Updated: Dec 8, 2020
We’ve all grown up playing games with friends and family. Today’s post is about the times we played without any worries in our lives. The only problems we worried about was the monopoly money that was being taken from us.
Playing games isn’t actually just about fun, it is serious business in our squad. We play a LOT of games, outdoors, indoors and even computer games. And with each game, our competitive spirit gets stronger and stronger.
When we play cricket downstairs, we get divided into two teams. The captains have the privilege of choosing their team. The one that wins the coin toss, gets to choose if they will bat or bowl first. Batting is the more fun part of the game, so the team that wins usually goes with that. We start the game in full swing, hitting the ball everywhere, making as many runs as possible. During these powerful hits, sometimes, the ball hits a tube light that sits in the outdoor garage. As soon as it breaks, we all stare at each other for a second. We hear the old lady on the first floor start to shout and then, we run. All of us dash to one of our houses, like the devil is at our feet, pushing each other into the elevator as quick as possible.
Once we’re safely inside, we take a big sign of relief. Looking at each other, we slowly start to laugh as the last 5 minutes catches up to us. Not in any mood to stop playing, we bring out the board games. The six of us sit around in a big circle, with the board games stacked in the middle. It usually takes us 15 minutes to decide what to play as we all argue, wanting to play different games. Dev usually wants to play monopoly, Chintu Kushal want to play ludo, Bubbly would want to have a tea party and Vidz would just go with the flow. The deciding vote would be mine, and since I always did what Dev wanted to do, I opted for monopoly. We’d start fine, all calm and collected. However, as the game progressed further, we’d all be shouting accusations of cheating across each other, not believing the luck that one person always seemed to have on that day. It was never the same person, but it was always just one on that particular day. Funny how that worked. The fight would get so heated, someone was bound to walk off in anger and leave the game stranded.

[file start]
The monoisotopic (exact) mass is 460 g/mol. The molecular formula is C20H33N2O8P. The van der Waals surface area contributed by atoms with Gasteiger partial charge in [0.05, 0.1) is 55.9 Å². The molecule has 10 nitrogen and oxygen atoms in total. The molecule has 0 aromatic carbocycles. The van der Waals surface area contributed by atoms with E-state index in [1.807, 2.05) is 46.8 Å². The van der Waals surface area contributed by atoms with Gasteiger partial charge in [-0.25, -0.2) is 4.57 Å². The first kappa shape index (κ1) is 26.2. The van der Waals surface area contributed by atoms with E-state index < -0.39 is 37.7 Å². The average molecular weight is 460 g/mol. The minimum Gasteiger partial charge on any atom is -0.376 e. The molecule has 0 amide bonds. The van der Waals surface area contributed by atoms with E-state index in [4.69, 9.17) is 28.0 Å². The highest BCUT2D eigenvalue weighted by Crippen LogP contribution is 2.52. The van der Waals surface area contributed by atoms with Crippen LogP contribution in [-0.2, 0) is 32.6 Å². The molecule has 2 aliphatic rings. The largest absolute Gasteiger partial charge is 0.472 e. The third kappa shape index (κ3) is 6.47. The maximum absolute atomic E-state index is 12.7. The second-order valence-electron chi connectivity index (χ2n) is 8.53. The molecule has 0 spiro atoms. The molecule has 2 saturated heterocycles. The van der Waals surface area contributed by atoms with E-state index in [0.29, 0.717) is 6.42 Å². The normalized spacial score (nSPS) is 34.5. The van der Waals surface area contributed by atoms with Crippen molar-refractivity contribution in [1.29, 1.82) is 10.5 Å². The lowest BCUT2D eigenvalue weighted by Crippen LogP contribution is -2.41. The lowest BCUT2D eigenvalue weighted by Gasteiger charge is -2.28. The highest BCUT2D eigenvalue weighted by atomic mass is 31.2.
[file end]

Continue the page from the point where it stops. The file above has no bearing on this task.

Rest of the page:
All of us would pause to look at each other in bafflement, then start laughing our hearts out. These games were our lives. They were everything to me, to us. And like I mentioned, it wasn’t just fun and games, it was serious business.